A Lesson in Ginger

Simply put, ginger is *the* great soother. And, many cultures know it best as treatment for an upset stomach (ginger ale, anybody?).

But stomachaches are merely the tip of the iceberg when it comes to the level of depths ginger holds. While its flavor is bold (and can be used in a surprisingly large number of combinations), ginger’s history is even bolder.

Ginger is a member of the rhizome plant family, which feature underground stems that sprout extensive roots. Originating from Asia, ginger was popularized by the spice trade primarily utilized by ancient Greeks and Romans.

Today, it is widely cultivated around the world (but still predominantly Asia).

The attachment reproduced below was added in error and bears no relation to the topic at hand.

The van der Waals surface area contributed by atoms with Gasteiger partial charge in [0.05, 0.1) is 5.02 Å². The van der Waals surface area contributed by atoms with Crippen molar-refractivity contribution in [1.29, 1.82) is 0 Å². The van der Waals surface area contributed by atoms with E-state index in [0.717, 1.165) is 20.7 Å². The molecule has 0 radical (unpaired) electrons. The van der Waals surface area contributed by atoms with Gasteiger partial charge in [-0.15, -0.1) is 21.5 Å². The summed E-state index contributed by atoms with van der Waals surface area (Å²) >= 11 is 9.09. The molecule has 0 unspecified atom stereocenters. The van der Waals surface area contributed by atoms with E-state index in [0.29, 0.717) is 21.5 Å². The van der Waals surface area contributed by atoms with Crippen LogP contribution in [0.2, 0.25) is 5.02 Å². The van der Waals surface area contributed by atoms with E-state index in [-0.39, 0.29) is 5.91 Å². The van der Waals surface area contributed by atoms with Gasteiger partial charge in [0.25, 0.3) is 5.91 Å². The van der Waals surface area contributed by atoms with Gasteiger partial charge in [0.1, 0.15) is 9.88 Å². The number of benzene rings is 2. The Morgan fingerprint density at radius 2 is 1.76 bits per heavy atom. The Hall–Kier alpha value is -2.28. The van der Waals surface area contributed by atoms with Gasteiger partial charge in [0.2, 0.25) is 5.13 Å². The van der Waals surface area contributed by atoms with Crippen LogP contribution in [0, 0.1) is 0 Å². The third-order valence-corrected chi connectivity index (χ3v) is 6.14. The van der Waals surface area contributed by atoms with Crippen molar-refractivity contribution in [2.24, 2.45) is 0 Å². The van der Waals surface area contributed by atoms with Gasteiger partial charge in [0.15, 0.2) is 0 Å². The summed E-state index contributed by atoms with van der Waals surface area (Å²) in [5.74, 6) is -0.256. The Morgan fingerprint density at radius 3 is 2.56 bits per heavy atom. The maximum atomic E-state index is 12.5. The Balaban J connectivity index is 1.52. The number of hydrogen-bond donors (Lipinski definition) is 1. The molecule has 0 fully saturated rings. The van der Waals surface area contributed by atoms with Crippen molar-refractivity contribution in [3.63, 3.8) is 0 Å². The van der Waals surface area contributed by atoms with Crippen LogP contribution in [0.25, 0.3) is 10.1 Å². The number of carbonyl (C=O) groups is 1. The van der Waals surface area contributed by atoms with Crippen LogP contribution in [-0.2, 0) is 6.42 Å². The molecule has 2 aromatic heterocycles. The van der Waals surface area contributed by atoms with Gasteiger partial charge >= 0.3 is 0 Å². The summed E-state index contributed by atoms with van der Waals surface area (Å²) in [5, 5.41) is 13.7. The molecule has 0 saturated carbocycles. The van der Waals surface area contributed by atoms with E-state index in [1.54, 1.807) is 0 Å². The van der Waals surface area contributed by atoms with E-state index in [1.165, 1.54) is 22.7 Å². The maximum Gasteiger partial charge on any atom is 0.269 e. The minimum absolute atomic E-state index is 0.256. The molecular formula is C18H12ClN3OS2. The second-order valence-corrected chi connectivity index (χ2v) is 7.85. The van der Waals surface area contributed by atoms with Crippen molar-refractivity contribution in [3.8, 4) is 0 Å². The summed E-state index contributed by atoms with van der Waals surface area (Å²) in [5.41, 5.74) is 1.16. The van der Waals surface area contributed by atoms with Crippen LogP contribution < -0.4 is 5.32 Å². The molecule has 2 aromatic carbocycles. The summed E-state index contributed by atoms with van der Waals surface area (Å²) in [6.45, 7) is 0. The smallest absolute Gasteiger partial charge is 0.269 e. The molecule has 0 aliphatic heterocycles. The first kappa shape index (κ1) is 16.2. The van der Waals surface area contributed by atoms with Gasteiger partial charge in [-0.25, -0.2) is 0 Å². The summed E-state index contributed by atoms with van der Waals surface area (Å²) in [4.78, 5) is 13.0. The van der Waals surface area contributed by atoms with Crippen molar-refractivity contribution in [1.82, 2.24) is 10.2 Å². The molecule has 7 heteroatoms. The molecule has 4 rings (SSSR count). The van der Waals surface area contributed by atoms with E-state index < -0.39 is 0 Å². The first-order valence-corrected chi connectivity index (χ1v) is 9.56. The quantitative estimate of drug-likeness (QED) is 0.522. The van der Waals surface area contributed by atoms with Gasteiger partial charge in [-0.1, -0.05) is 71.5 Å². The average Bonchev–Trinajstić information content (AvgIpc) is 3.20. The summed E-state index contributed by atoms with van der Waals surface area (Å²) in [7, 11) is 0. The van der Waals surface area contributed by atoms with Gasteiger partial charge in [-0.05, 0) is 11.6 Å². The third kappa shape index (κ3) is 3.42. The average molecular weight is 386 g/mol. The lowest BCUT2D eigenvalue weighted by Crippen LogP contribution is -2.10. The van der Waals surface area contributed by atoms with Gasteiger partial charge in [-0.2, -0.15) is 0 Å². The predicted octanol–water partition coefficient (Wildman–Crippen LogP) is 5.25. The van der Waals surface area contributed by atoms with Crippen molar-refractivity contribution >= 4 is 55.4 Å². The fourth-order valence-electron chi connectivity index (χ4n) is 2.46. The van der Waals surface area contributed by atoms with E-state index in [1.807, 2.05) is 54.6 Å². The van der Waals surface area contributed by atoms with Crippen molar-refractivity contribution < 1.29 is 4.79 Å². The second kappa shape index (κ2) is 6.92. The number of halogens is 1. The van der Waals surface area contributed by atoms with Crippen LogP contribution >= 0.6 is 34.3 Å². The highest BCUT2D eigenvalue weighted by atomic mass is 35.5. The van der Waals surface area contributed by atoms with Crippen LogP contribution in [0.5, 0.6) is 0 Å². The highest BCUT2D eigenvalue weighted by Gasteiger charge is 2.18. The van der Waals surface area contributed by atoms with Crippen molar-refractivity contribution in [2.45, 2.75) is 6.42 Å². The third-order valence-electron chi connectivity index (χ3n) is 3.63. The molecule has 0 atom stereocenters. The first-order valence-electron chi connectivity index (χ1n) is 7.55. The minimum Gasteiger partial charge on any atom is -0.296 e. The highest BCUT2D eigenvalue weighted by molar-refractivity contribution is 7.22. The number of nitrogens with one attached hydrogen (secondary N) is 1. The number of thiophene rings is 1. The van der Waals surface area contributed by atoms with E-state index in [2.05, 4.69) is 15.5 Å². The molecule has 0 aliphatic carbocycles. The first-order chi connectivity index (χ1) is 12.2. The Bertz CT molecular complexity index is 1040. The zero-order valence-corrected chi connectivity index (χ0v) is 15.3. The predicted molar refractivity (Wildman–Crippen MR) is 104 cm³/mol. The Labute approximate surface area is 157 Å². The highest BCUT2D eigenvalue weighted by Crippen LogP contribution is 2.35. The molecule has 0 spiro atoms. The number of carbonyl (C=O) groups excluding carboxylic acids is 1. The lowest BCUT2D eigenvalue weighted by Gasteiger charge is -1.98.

Ginger root is dried before being used, and from there it can take on a number of different forms. In addition to being ground up as a spice or used as tea, it can be pickled (which popularly shows up as a side next to wasabi and soy sauce in many US sushi dishes today).

Medicinally, ginger can be used to treat inflammation and is also a useful pain reliever. Its use in upset stomach and digestion treatment is no old wive’s tale, and today it’s available in a wide variable of gummy candies for such anti-nausea purposes.

Studies show it might help relieve high blood pressure and possibly aid in treating severe cases of asthma. Rumors of anti-cancer treatment concerning ginger are high, but not enough studies have been conducted to conclude the claim.

Our Ginger Lemon Sriracha blend utilizes ginger as the ultimate counter balance to the heat the sriracha provides. Meanwhile, our Orange Ginger seasoning it makes for the ultimate addition to any Asian-inspired meal.

Lastly, when featured in our Szechuan Ginger Salt, it adds just the right tang to combat the szechuan flavoring.

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